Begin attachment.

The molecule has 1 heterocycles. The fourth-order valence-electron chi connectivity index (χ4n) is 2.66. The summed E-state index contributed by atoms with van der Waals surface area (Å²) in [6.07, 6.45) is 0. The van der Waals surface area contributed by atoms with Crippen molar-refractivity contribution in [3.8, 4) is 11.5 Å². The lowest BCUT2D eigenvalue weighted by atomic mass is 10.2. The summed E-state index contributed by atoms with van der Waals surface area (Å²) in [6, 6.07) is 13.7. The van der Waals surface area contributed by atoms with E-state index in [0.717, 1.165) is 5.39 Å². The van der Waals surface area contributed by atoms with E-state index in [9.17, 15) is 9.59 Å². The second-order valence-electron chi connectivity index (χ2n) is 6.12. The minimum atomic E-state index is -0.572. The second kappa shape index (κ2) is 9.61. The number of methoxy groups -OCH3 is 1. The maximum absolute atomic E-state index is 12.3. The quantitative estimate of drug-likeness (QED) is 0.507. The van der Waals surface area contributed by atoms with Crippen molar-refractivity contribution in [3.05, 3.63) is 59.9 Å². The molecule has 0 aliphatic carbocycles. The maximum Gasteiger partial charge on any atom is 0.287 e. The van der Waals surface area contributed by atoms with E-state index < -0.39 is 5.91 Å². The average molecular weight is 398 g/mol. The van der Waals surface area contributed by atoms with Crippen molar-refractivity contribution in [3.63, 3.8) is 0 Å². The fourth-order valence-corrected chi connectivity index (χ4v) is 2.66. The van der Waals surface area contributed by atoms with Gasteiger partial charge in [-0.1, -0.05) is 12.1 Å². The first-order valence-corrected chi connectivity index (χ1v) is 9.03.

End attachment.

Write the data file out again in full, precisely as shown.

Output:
The molecule has 1 heterocycles. The fourth-order valence-electron chi connectivity index (χ4n) is 2.66. The summed E-state index contributed by atoms with van der Waals surface area (Å²) in [6.07, 6.45) is 0. The van der Waals surface area contributed by atoms with Crippen molar-refractivity contribution in [3.8, 4) is 11.5 Å². The lowest BCUT2D eigenvalue weighted by atomic mass is 10.2. The summed E-state index contributed by atoms with van der Waals surface area (Å²) in [6, 6.07) is 13.7. The van der Waals surface area contributed by atoms with E-state index in [0.717, 1.165) is 5.39 Å². The van der Waals surface area contributed by atoms with E-state index in [9.17, 15) is 9.59 Å². The second-order valence-electron chi connectivity index (χ2n) is 6.12. The minimum atomic E-state index is -0.572. The second kappa shape index (κ2) is 9.61. The number of methoxy groups -OCH3 is 1. The maximum absolute atomic E-state index is 12.3. The quantitative estimate of drug-likeness (QED) is 0.507. The van der Waals surface area contributed by atoms with Crippen molar-refractivity contribution in [3.05, 3.63) is 59.9 Å². The molecule has 0 aliphatic carbocycles. The maximum Gasteiger partial charge on any atom is 0.287 e. The van der Waals surface area contributed by atoms with E-state index < -0.39 is 5.91 Å². The average molecular weight is 398 g/mol. The van der Waals surface area contributed by atoms with Crippen molar-refractivity contribution in [3.63, 3.8) is 0 Å². The fourth-order valence-corrected chi connectivity index (χ4v) is 2.66. The van der Waals surface area contributed by atoms with Gasteiger partial charge in [-0.1, -0.05) is 12.1 Å². The first-order valence-corrected chi connectivity index (χ1v) is 9.03.